I will answer the questions in reverse order. No, it is not possible to regain lost opportunities. Opportunities are like time. Once they are gone they are gone. However, the next best thing you can do is to try and create another opportunity for yourself on that same platform. Say, for example, you once took a job test or exam and you failed it; that is an opportunity gone. However, if possible, you can retake the exam or apply for another job. This time around, you just must be better braced for the challenge. Get it? You must never give up on something you can repeat.
Next: how can you recognize or look for opportunities in a more productive way? Thomas Edison said that we every so often miss opportunities because they are dressed in overalls and they are called “work”. A major reason why people miss opportunities is because they are lazy. Lazy people always look for easy ways out (which sometimes can be cool but not usually wise). You have got to wake up and smell the volcano ash. Life is not a pot of beans, and neither is it a fragrant bed of roses. Brand consultant, Leke Alder, once gave a lecture and in it he talked about opportunities being disguised as problems. An easy way to recognize opportunities is by understanding that every problem that presents itself has a potential for a solution. Instead of seeing problems as evil, see them as opportunities. Find a problem that you have an ability to solve and try to solve it. Which brings me to the next point.
How to do you make the most of opportunities? The first thing you must know is that you have to be prepared. Yes, some things will catch you unawares, but that should not mean that you should lie flat in defeat or raise your arms in surrender. That an opportunity catches you unawares does not mean it should catch you unprepared. Abraham Lincoln said, “I will prepare and someday my chance will come.” Sometimes, opportunities come and the people that make the most of them are referred to as lucky. However, you must understand that luck equals opportunity plus preparation (luck = opportunity + preparation). Seth Godin says that overnight success takes an average of six years of hard work.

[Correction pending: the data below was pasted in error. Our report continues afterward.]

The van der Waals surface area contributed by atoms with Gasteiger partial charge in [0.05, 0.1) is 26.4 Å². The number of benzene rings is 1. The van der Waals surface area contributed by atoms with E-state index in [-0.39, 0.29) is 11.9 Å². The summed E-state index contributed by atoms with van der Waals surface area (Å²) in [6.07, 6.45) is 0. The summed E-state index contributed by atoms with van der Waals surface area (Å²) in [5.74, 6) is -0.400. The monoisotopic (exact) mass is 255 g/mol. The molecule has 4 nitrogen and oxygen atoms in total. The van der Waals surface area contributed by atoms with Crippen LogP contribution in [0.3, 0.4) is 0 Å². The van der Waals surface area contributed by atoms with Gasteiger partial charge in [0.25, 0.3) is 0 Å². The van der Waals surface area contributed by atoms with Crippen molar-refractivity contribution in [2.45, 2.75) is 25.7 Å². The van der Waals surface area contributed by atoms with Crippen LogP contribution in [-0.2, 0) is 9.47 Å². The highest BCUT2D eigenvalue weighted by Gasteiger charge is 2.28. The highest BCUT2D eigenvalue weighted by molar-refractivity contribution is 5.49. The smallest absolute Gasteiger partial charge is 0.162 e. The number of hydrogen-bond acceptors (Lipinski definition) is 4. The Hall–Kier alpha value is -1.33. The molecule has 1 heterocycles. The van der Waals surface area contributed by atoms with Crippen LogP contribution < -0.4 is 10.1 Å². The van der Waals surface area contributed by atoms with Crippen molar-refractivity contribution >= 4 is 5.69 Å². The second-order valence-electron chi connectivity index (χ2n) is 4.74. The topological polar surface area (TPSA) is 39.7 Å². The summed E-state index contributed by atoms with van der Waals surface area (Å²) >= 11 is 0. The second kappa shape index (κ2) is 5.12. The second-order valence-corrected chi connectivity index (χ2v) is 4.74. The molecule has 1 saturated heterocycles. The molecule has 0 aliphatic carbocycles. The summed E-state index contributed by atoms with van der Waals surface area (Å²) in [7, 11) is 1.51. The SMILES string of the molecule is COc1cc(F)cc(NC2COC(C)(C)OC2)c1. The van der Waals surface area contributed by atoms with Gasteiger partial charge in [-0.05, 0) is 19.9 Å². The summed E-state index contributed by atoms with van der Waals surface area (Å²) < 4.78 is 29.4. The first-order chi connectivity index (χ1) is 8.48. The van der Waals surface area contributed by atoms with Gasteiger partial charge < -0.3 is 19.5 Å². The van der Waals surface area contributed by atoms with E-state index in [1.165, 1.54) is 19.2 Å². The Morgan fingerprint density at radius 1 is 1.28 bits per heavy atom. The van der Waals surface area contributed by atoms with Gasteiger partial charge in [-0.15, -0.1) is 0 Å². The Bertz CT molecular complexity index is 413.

Another thing you need to know is that you have to be decisive. When faced with a decision, don’t overthink. Just make it! I find that sometimes, the importance is not in the effect or consequence of the decision itself, it is in the decision taking. You will be faced with tough choices, one way or another. Thomas Monson says, “Our most significant opportunities will be found in times of greatest difficulty.” But you must start from somewhere. Start building your decision making abilities from little things such as what to wear, what color of toothbrush to buy, what amount of money to save or invest, and so on. You find that as you make these small decisions, they affect you on a bigger scale.
Remember, opportunities maketh man. We are products of all our taken or missed opportunities. It is not possible to regain lost opportunities but it is very possible to create new ones on the same or a different platform. For you to recognize and better utilize your opportunities, you have to embrace hard work, see opportunities in problems and make the most of them. To make the most of opportunities, you have to be prepared. If your opportunity has not yet come, keep working on yourself. Build your decision-making ability and your knowledge base. Improve your life by improving your habits.
This way, you will envy people less and appreciate them more. You will understand that you are not a lesser person; it’s just that your time to shine is yet to come.
Photo Credit: Dreamstime | Michael Zhang